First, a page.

Most aquarium service companies are, in my opinion, a disgrace to the aquarium hobby. Why do I take this harsh stance? While working in local fish stores, I had the unfortunate experience of having to deal with several service companies first hand. And in virtually all experiences, the impression that I got was a negative one.
Most of these service companies are run right out of the back of a pickup truck or a garage, and that’s where the brunt of my criticism is directed. There are a few actual companies that are tied to fish stores that do servicing, but in general, the servicing comes from individuals. Actual companies (with storefronts) that offer aquarium maintenance are a much better choice, as they probably carry some form of insurance and have some sort of screening process or training prior to hiring.
Another thing I have noticed is that most of the service people don’t know their way around an aquarium setup. They don’t focus on establishing a well-balanced system or educating the person actually housing the aquarium. Instead, they force livestock and equipment onto unsuspecting aquarium owners and often overlook, or even create, problems to keep themselves in business. Most maintenance personnel even recommend bad maintenance methods. For example, the average aquarium requires at least two water changes a month. It’s sort of a generalization, but doing multiple water changes will drastically improve water quality. A majority of “professionally” maintained aquariums only get a water change once a month or less. The maintenance guy will recommend this for people on a budget or those not willing to spend for extra care. Ideally, the individual maintaining the aquarium should be worried more about the well being of the fish and explain to the customer how things work best.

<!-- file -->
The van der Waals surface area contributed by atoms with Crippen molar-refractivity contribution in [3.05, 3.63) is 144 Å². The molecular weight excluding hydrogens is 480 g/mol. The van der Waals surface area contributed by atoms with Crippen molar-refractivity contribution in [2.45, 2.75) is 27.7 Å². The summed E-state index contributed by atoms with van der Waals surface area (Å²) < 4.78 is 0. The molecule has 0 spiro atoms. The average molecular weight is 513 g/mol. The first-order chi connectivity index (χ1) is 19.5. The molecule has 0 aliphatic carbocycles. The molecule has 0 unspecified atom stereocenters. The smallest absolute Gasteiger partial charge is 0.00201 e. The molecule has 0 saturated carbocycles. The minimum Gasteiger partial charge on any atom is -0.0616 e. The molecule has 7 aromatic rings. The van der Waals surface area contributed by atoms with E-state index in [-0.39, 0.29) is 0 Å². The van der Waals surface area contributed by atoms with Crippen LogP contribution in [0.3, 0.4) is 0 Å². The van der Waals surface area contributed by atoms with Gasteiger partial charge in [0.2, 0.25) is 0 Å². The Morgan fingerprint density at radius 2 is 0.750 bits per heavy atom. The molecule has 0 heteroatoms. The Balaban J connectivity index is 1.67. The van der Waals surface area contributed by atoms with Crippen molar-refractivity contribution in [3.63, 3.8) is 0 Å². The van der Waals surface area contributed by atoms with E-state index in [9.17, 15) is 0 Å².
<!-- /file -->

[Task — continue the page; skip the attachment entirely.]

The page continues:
In addition to suggesting livestock and equipment that is either unnecessary or even bad for the setup and care of the animals, most service companies and maintenance individuals severely rip off their customers. They find livestock ad equipment at local fish stores, purchase it, and turn around and sell it to their customer for a huge markup. This is another thing I saw first hand and it really got under my skin.
I personally feel it’s better to have a hands-on approach to your aquarium. Anyone with a little patience can do it. Just research the livestock, assemble the proper equipment, and maintain the system. Doing this yourself will give you personal gratification will save you loads of money in the long run. But if you do want to go the “professional maintenance” route, I highly suggest you ask for references and do some research yourself. Double check prices online, ask local aquarium keepers about aquariums, and try to be involved when the maintenance individual comes to your home and tinkers with your aquarium.